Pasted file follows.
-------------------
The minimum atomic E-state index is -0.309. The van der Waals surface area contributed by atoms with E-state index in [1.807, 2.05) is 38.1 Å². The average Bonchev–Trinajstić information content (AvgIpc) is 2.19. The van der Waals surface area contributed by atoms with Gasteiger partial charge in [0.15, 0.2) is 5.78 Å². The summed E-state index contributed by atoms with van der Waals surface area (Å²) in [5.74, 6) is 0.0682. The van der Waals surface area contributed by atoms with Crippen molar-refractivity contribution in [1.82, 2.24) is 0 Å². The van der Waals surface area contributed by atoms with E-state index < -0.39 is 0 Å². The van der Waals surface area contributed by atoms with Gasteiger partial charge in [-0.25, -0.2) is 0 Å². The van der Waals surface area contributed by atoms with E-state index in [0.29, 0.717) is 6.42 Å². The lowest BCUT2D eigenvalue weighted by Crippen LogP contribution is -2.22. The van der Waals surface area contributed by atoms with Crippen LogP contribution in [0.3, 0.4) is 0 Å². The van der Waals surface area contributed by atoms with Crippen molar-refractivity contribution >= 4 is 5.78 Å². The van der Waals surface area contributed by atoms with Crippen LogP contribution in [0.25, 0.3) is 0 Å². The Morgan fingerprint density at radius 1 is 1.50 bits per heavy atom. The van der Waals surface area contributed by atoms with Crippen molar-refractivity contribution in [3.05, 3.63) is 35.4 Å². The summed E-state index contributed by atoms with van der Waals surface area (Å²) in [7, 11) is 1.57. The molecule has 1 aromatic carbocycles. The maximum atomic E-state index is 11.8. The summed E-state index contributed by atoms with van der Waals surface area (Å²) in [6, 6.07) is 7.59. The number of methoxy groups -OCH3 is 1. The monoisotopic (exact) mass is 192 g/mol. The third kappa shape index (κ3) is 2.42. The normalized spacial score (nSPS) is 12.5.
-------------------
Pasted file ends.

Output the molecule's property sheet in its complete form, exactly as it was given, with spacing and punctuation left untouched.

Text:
The minimum atomic E-state index is -0.309. The van der Waals surface area contributed by atoms with E-state index in [1.807, 2.05) is 38.1 Å². The average Bonchev–Trinajstić information content (AvgIpc) is 2.19. The van der Waals surface area contributed by atoms with Gasteiger partial charge in [0.15, 0.2) is 5.78 Å². The summed E-state index contributed by atoms with van der Waals surface area (Å²) in [5.74, 6) is 0.0682. The van der Waals surface area contributed by atoms with Crippen molar-refractivity contribution in [1.82, 2.24) is 0 Å². The van der Waals surface area contributed by atoms with E-state index < -0.39 is 0 Å². The van der Waals surface area contributed by atoms with Gasteiger partial charge in [-0.25, -0.2) is 0 Å². The van der Waals surface area contributed by atoms with E-state index in [0.29, 0.717) is 6.42 Å². The lowest BCUT2D eigenvalue weighted by Crippen LogP contribution is -2.22. The van der Waals surface area contributed by atoms with Crippen LogP contribution in [0.3, 0.4) is 0 Å². The van der Waals surface area contributed by atoms with Crippen molar-refractivity contribution >= 4 is 5.78 Å². The van der Waals surface area contributed by atoms with Crippen LogP contribution in [0.25, 0.3) is 0 Å². The Morgan fingerprint density at radius 1 is 1.50 bits per heavy atom. The van der Waals surface area contributed by atoms with Crippen molar-refractivity contribution in [3.05, 3.63) is 35.4 Å². The summed E-state index contributed by atoms with van der Waals surface area (Å²) in [7, 11) is 1.57. The molecule has 1 aromatic carbocycles. The maximum atomic E-state index is 11.8. The summed E-state index contributed by atoms with van der Waals surface area (Å²) in [6, 6.07) is 7.59. The number of methoxy groups -OCH3 is 1. The monoisotopic (exact) mass is 192 g/mol. The third kappa shape index (κ3) is 2.42. The normalized spacial score (nSPS) is 12.5.